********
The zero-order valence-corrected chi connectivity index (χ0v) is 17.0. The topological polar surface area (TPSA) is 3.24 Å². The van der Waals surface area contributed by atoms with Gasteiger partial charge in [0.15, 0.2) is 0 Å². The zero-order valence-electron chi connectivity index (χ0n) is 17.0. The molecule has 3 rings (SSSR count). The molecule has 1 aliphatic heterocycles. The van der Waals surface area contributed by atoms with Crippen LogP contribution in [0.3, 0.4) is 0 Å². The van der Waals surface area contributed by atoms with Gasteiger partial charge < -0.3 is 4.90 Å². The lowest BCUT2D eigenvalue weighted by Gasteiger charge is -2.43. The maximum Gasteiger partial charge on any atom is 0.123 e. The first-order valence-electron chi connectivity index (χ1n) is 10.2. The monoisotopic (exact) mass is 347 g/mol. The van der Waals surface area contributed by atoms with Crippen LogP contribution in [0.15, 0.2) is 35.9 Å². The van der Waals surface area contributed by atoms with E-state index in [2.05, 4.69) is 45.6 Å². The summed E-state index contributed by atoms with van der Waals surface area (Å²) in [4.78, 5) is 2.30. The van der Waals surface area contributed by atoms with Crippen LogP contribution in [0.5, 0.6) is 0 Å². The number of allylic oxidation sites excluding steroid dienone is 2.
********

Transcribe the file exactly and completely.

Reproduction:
The zero-order valence-corrected chi connectivity index (χ0v) is 17.0. The topological polar surface area (TPSA) is 3.24 Å². The van der Waals surface area contributed by atoms with Gasteiger partial charge in [0.15, 0.2) is 0 Å². The zero-order valence-electron chi connectivity index (χ0n) is 17.0. The molecule has 3 rings (SSSR count). The molecule has 1 aliphatic heterocycles. The van der Waals surface area contributed by atoms with Crippen LogP contribution in [0.3, 0.4) is 0 Å². The van der Waals surface area contributed by atoms with Gasteiger partial charge < -0.3 is 4.90 Å². The lowest BCUT2D eigenvalue weighted by Gasteiger charge is -2.43. The maximum Gasteiger partial charge on any atom is 0.123 e. The first-order valence-electron chi connectivity index (χ1n) is 10.2. The monoisotopic (exact) mass is 347 g/mol. The van der Waals surface area contributed by atoms with Crippen LogP contribution in [0.15, 0.2) is 35.9 Å². The van der Waals surface area contributed by atoms with E-state index in [2.05, 4.69) is 45.6 Å². The summed E-state index contributed by atoms with van der Waals surface area (Å²) in [4.78, 5) is 2.30. The van der Waals surface area contributed by atoms with Crippen LogP contribution in [0.5, 0.6) is 0 Å². The number of allylic oxidation sites excluding steroid dienone is 2.